This post is part of a series chronicling the September 12-15, 2019 research cruise on board the R/V Oceanus, Oregon State University’s largest research vessel. This cruise was funded by Oregon Legislative funds through the Oceangoing Research Vessel Program. Coordination and additional support was provided by Oregon Sea Grant and the Oregon Coast STEM Hub.
Follow the adventures of the students, educators, and researchers who are on board engaging in #STEMatSea.
By Tracy Crews
Four high school students, one high school teacher, one community college student, and three graduate student will accompany OSU researchers on this cruise that will study seabird and marine mammal distribution off the Oregon Coast and correlate sightings with prey abundance and oceanographic data. On this trip, we hope to deploy drones to help quantify sightings and document marine mammal behavior, and to launch a smaller boat from the research vessel to collect fecal samples from whales. In addition, students will work with benthic ecologists to collect box core samples to learn about oceanographic sediments found in various locations and the organisms living within.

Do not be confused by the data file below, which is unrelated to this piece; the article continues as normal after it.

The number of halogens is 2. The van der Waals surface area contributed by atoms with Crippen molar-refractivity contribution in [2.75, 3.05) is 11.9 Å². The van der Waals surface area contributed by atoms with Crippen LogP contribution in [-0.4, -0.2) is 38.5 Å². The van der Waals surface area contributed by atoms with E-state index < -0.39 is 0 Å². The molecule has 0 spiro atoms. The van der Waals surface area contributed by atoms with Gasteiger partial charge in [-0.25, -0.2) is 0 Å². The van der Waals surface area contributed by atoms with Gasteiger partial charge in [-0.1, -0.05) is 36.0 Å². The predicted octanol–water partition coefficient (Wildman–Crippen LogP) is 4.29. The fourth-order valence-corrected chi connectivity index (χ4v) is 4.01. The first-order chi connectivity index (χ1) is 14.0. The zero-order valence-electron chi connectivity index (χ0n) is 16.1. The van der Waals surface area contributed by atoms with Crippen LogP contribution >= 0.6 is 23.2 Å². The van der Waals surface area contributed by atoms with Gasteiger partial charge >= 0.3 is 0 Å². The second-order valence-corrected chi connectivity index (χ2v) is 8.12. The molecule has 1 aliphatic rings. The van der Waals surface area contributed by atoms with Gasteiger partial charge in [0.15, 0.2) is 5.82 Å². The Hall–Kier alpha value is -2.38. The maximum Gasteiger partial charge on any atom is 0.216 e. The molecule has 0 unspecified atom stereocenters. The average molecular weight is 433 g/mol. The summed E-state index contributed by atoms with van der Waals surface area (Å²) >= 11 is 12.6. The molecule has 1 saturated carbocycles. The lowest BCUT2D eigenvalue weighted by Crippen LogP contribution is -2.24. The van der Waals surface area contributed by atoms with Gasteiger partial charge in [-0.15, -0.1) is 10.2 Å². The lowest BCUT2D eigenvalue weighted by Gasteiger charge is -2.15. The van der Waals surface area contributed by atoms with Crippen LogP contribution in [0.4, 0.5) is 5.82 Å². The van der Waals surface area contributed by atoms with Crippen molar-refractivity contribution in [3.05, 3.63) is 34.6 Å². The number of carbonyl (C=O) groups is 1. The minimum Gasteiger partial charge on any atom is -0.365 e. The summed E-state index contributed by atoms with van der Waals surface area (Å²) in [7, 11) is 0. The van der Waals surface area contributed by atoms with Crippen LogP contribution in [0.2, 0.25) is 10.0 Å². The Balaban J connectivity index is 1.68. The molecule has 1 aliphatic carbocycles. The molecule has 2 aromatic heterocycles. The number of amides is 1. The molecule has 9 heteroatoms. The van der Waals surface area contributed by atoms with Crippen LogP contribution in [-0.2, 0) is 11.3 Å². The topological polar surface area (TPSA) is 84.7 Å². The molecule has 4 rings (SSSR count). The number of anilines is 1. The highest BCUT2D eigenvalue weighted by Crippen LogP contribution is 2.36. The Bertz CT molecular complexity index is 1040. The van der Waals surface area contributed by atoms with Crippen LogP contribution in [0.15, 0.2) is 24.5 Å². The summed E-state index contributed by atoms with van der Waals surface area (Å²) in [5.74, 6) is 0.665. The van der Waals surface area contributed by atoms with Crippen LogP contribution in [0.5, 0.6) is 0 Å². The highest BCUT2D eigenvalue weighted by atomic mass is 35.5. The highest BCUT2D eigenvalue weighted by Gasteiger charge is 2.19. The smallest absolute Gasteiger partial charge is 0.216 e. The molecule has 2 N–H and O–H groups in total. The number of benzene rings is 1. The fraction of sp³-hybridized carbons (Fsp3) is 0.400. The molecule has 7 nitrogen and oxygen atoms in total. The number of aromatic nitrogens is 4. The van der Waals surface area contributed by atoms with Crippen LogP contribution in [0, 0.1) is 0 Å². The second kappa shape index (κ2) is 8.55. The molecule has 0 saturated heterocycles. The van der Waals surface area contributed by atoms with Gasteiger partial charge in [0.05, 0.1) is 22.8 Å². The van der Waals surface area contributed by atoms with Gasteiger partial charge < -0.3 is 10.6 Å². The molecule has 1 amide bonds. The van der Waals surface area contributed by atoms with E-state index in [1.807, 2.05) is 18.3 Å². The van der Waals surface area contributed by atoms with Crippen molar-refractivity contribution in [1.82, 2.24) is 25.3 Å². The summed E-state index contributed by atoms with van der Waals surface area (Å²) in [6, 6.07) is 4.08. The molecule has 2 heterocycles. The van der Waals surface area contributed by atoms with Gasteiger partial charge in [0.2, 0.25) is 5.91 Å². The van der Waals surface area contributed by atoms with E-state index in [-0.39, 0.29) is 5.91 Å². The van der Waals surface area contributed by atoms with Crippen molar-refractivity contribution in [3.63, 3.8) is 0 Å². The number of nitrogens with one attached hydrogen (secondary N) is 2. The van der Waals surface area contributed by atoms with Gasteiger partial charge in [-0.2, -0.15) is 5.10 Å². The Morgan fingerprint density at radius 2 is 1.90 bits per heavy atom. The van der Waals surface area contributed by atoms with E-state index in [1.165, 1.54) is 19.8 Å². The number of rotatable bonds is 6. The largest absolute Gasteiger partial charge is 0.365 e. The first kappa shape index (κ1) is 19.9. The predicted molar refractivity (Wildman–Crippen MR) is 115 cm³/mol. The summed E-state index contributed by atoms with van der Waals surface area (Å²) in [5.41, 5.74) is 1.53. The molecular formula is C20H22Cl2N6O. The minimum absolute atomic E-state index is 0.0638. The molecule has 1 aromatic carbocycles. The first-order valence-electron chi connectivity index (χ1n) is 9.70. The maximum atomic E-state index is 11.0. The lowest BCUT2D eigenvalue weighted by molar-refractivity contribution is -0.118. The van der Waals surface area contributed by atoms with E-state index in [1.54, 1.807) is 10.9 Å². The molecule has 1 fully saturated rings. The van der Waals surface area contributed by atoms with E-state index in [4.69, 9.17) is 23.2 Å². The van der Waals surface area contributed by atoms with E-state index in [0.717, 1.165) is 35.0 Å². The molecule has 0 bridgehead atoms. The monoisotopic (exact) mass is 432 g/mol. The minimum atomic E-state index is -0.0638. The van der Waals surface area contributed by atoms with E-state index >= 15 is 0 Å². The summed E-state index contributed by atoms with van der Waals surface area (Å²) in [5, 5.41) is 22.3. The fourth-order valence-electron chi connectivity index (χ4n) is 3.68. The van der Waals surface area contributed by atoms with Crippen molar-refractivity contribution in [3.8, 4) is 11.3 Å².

This cruise is not just an opportunity for researchers to collect valuable information about Oregon’s marine ecosystems and the diverse organisms that call these areas home, but an amazing opportunity for students to participate in hands-on, career connected learning. While serving as part of the science party, they get a unique glimpse into life at sea and the lives of the female researchers leading this expedition.
Wednesday was a busy day for researchers, their graduate students, and the ship’s crew aboard the R/V Oceanus, as they worked together to “mobilize” for their four day STEM research cruise. Oceanographic equipment was loaded, tested, and tied down. Duffle bags full of boots, rain gear, gloves, cameras, and binoculars were hauled up the ship’s gangway and down multiple flights of ladders to small staterooms with bunk beds that would serve as our homes for the next five days. Packing for a research cruise is much more intense than packing for vacation. It’s not just the extra amount of gear required to live and work comfortably at sea, but the knowledge that once you leave the dock there is no way to replace what is missing or what might break. So we pack multiples of almost everything.
On Thursday, students and other cruise participants spent the first hours of the morning going through safety drills, donning life jackets and immersion suits and learning how to use a fire hose.
Once safety drills were complete, the ship left the dock and headed out under Newport’s Yaquina Bridge to the open ocean!
Coming up next: Learning to conduct research at sea on the very first day of the cruise.